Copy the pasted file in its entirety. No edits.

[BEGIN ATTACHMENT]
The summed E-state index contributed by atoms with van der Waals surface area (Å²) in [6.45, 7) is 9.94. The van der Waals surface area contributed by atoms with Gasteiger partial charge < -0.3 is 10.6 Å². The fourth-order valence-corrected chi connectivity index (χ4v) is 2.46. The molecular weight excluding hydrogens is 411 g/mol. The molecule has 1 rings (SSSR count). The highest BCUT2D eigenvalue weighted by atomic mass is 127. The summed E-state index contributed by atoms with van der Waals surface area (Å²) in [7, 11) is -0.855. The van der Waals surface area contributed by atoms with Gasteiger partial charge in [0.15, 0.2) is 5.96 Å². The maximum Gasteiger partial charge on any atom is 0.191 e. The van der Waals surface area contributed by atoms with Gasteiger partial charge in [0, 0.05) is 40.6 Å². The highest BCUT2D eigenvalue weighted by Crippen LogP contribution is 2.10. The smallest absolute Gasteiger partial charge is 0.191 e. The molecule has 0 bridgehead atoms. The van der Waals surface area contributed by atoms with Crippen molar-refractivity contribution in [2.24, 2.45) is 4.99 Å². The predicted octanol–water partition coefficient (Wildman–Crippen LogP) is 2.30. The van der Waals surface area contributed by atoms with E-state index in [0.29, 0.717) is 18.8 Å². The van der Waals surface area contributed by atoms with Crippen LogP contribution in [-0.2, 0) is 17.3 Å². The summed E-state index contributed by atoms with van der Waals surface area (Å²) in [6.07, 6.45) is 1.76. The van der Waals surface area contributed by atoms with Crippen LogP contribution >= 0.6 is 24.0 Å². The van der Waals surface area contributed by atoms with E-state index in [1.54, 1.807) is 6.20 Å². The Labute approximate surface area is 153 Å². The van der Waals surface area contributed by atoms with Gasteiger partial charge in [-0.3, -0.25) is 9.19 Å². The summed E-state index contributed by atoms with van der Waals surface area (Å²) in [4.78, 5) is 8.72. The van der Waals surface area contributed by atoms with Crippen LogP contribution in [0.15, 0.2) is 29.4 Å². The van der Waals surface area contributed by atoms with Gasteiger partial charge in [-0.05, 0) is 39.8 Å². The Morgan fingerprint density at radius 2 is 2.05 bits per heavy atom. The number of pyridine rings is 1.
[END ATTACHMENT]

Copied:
The summed E-state index contributed by atoms with van der Waals surface area (Å²) in [6.45, 7) is 9.94. The van der Waals surface area contributed by atoms with Gasteiger partial charge < -0.3 is 10.6 Å². The fourth-order valence-corrected chi connectivity index (χ4v) is 2.46. The molecular weight excluding hydrogens is 411 g/mol. The molecule has 1 rings (SSSR count). The highest BCUT2D eigenvalue weighted by atomic mass is 127. The summed E-state index contributed by atoms with van der Waals surface area (Å²) in [7, 11) is -0.855. The van der Waals surface area contributed by atoms with Gasteiger partial charge in [0.15, 0.2) is 5.96 Å². The maximum Gasteiger partial charge on any atom is 0.191 e. The van der Waals surface area contributed by atoms with Gasteiger partial charge in [0, 0.05) is 40.6 Å². The highest BCUT2D eigenvalue weighted by Crippen LogP contribution is 2.10. The smallest absolute Gasteiger partial charge is 0.191 e. The molecule has 0 bridgehead atoms. The van der Waals surface area contributed by atoms with Crippen molar-refractivity contribution in [2.24, 2.45) is 4.99 Å². The predicted octanol–water partition coefficient (Wildman–Crippen LogP) is 2.30. The van der Waals surface area contributed by atoms with E-state index in [0.29, 0.717) is 18.8 Å². The van der Waals surface area contributed by atoms with Crippen LogP contribution in [-0.2, 0) is 17.3 Å². The summed E-state index contributed by atoms with van der Waals surface area (Å²) in [6.07, 6.45) is 1.76. The van der Waals surface area contributed by atoms with Crippen LogP contribution >= 0.6 is 24.0 Å². The van der Waals surface area contributed by atoms with E-state index in [1.54, 1.807) is 6.20 Å². The Labute approximate surface area is 153 Å². The van der Waals surface area contributed by atoms with Gasteiger partial charge in [-0.3, -0.25) is 9.19 Å². The summed E-state index contributed by atoms with van der Waals surface area (Å²) in [4.78, 5) is 8.72. The van der Waals surface area contributed by atoms with Crippen LogP contribution in [0.15, 0.2) is 29.4 Å². The van der Waals surface area contributed by atoms with Gasteiger partial charge in [-0.05, 0) is 39.8 Å². The Morgan fingerprint density at radius 2 is 2.05 bits per heavy atom. The number of pyridine rings is 1.